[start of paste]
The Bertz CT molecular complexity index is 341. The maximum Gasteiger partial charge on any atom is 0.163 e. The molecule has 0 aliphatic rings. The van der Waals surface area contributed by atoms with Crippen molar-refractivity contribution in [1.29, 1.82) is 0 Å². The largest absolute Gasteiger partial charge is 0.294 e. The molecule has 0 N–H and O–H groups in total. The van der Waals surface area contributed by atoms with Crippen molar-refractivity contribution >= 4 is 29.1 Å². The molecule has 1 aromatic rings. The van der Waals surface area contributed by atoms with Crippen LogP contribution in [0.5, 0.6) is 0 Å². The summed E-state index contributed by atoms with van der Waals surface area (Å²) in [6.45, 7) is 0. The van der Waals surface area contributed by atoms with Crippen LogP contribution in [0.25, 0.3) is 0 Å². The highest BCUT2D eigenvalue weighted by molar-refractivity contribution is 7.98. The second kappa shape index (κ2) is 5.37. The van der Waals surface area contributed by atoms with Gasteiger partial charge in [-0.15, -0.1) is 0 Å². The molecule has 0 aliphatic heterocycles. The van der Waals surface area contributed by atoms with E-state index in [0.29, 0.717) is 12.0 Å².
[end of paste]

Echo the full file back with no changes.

The Bertz CT molecular complexity index is 341. The maximum Gasteiger partial charge on any atom is 0.163 e. The molecule has 0 aliphatic rings. The van der Waals surface area contributed by atoms with Crippen molar-refractivity contribution in [1.29, 1.82) is 0 Å². The largest absolute Gasteiger partial charge is 0.294 e. The molecule has 0 N–H and O–H groups in total. The van der Waals surface area contributed by atoms with Crippen molar-refractivity contribution >= 4 is 29.1 Å². The molecule has 1 aromatic rings. The van der Waals surface area contributed by atoms with Crippen LogP contribution in [0.5, 0.6) is 0 Å². The summed E-state index contributed by atoms with van der Waals surface area (Å²) in [6.45, 7) is 0. The van der Waals surface area contributed by atoms with Crippen LogP contribution in [0.25, 0.3) is 0 Å². The highest BCUT2D eigenvalue weighted by molar-refractivity contribution is 7.98. The second kappa shape index (κ2) is 5.37. The van der Waals surface area contributed by atoms with Gasteiger partial charge in [-0.15, -0.1) is 0 Å². The molecule has 0 aliphatic heterocycles. The van der Waals surface area contributed by atoms with E-state index in [0.29, 0.717) is 12.0 Å².